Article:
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How do Viruses Cause Cancer ?
- Chronic (long-term) inflammation caused by the infection is a key factor in the development of cancer.
- Some cancer causing viruses introduce their genetic material directly into the host DNA when they infect human cells, resulting in malignant change.
- RNA tumor viruses (e.g. HTLV-1) carry or alter key growth-regulatory genes (oncogenes).
- DNA tumor viruses (e.g HPV) cause cell transformation by encoding proteins of exclusively viral origin which are essential for the virus to replicate.
Understanding how cancers are caused by viruses has been one of the most important developments in cancer research in the last century, and has obvious implications for prevention, detection and treatment.
Cancer causing viruses are not the only infectious agents associated with malignancy. Over 70 percent of all stomach cancers worldwide are attributed to the bacterium H. pylori, and bladder cancer has been associated with the worm schistosoma haematobium.
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Human Papilloma Virus (HPV)
Persistent infection with certain types of HPV is involved in cervical cancer development. Of the 40 types of HPV found to infect the anogenital tract, HPV 16 and HPV 18 have the highest prevalence among cervical cancer patients. HPV transmission is mainly through sexual activity, so condom usage can give some degree of protection. However the most effective way of preventing cervical cancer is though detection of precancerous disease by Pap testing. More than half of the world's cervical cancer deaths occur in Asia, partly due to a lack of adequate cervical screening programmes. HPV infection has also been associated with cancer of the oral cavity, vulva, vagina, penis and anus.
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Hepatitis B and C (HBV and HCV)
Liver cancer, or hepatocellular carcinoma (HCC), is the third highest cause of cancer deaths worldwide. Roughly 80 percent of hepatocellular carcinoma is due to chronic infection with HBV or HCV. Transmission of these viruses from person to person is by blood or other body fluids. The most common methods of spread include injection, sexual activity and transmission from mother to baby. A vaccine for HCV is not yet available, but a safe, effective vaccine against HBV has been developed. It is estimated that effective vaccination programs could prevent nearly 300,000 deaths annually from liver cancer worldwide.
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Human Herpes virus 8 (HHV-8)
Kaposi's sarcoma, a connective tissue tumor, was common in central Africa, the Middle East and the Mediterranean. It was rarely fatal, occurring in older males. In the 1980s, a new aggressive form of KS was reported in the United States amongst AIDS patients. However, only one of the four subtypes of KS is associated with AIDS, and KS is now thought to be primarily caused by infection with HHV-8 (KS-associated herpes virus), rather than HIV. Co-infection with HIV makes a patient more at risk of KS due to their immunocompromised state. The main modes of spread are sexual transmission and exchange of blood.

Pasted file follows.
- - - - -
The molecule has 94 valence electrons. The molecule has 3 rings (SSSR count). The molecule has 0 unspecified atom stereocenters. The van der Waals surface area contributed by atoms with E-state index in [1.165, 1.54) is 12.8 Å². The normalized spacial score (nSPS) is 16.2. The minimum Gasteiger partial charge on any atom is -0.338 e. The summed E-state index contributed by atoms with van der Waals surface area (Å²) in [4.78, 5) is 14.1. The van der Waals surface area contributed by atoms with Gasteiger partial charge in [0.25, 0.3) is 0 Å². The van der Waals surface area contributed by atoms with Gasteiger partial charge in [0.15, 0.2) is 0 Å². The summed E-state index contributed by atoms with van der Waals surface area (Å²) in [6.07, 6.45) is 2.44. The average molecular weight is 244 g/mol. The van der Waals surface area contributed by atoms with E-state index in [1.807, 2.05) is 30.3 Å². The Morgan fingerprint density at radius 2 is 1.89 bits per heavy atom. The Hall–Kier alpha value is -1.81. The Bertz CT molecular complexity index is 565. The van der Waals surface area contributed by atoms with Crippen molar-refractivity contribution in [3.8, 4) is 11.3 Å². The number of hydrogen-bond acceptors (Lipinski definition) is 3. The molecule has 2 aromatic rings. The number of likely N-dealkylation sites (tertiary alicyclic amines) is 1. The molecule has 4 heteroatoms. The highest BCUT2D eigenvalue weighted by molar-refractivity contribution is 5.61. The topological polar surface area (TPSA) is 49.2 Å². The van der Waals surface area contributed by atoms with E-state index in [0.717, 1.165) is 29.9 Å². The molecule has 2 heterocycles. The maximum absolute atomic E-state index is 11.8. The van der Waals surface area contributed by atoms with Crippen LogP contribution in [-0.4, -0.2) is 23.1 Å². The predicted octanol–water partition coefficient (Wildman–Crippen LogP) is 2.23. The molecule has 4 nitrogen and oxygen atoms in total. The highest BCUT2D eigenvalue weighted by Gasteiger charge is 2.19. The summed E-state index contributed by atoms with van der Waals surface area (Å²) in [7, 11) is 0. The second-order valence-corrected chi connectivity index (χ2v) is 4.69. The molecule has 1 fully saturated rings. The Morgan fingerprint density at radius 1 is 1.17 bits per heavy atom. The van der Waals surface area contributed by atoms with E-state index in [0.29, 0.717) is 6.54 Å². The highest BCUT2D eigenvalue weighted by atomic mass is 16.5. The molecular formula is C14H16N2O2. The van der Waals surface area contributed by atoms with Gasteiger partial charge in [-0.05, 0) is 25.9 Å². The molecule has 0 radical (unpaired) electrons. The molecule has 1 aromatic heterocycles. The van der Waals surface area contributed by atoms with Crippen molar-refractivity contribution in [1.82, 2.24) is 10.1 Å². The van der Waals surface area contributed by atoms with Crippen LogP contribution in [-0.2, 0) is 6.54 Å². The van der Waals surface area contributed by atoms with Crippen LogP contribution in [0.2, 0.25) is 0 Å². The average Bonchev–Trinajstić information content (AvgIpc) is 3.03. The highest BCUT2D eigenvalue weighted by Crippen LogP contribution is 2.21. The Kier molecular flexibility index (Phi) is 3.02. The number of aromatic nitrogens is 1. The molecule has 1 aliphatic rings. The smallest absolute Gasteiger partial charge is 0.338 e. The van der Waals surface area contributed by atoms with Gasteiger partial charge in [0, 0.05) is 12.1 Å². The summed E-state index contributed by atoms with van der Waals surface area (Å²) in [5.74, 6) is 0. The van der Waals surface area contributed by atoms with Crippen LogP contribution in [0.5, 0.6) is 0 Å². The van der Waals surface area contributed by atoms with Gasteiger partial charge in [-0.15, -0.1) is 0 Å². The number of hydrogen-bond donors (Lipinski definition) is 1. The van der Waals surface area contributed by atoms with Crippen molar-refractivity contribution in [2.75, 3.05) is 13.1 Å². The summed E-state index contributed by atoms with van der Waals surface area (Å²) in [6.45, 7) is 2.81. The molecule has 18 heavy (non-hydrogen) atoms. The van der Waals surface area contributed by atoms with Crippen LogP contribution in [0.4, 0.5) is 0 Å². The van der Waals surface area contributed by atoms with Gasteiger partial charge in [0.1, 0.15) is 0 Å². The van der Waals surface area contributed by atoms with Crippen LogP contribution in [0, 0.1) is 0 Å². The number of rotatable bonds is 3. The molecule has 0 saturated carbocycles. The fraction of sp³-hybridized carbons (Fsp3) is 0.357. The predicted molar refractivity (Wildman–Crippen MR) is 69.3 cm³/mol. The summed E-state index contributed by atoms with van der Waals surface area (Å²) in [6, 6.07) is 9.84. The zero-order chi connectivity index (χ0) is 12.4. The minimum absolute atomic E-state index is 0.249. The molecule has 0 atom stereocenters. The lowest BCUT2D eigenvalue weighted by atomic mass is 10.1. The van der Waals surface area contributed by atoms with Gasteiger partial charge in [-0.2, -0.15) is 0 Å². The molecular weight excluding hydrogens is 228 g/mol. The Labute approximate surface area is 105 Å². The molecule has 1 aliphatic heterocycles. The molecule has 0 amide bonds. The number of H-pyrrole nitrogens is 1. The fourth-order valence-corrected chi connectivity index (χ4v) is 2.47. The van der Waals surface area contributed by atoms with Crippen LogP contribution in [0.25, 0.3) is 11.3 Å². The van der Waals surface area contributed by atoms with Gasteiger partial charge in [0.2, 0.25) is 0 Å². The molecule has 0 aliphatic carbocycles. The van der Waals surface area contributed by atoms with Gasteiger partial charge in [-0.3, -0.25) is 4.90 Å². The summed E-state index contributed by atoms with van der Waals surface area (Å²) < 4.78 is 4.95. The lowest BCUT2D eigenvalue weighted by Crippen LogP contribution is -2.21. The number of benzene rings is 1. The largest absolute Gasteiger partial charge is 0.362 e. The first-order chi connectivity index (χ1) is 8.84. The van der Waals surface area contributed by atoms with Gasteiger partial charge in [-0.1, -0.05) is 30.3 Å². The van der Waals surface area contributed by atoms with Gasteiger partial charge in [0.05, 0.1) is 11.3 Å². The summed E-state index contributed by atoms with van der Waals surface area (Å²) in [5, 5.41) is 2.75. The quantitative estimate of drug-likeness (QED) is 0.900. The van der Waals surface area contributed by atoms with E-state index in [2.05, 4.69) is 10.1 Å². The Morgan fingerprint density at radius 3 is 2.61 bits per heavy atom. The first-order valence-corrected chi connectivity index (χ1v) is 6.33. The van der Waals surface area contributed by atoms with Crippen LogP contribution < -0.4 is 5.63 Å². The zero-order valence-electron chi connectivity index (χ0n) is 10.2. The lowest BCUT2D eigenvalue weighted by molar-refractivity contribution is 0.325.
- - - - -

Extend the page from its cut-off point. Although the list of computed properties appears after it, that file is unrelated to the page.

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Epstein Barr Virus (EBV)
Hodgkin's lymphoma and some forms of non-Hodgkin's lymphoma (NHL) e.g. Burkitt's lymphoma are associated with chronic EBV infection. EBV is primarily transmitted in the saliva of healthy individuals. The majority of the population are infected at some point in their lives, EBV being the cause of infectious mononucleosis ('glandular fever') in young adults. In those with a healthy immune system infection is controlled and generally has no long-term effects. AIDS patients who are immunocompromised, have a signifiicantly higher risk of developing NHL.
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Human T Cell Lymphotropic Virus Type 1 / Human T Cell Leukemia Virus type 1 (HTLV-1)
Adult T cell Leukemia (ATL) is an aggressive malignancy associated with HTLV-1 infection. ATL has the highest incidence in Japan, central Africa, the Caribbean, Taiwan and Papua New Guinea, where HTLV-1 is most prevalent. In vitro experiments have shown that HTLV-1 infection of normal human T cells induces malignant change.
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The global burden of cancer: priorities for prevention by M.Thun, J.Delancy, M.Center, A.Jemal, E.Ward.. Carcinogenesis, 2009, Vol 31, P100-110.
Incidence and mortality rates of selected infection-related cancers in Puerto Rico and the USA by A.Ortiz, M.S-Salgado, W.Calo, G.T-Luna, C.Perez, C.Romero, J.Perez, N.F-Valles, E.Suarez. Infectious Agents and Cancer, 2010, 5:10 P1-10.
View and review on viral oncology research by V.Bergonzini, C.Salata, A.Calistri, C.Parolin & G.Palù. Infectious Agents and Cancer 2010, Vol 5:11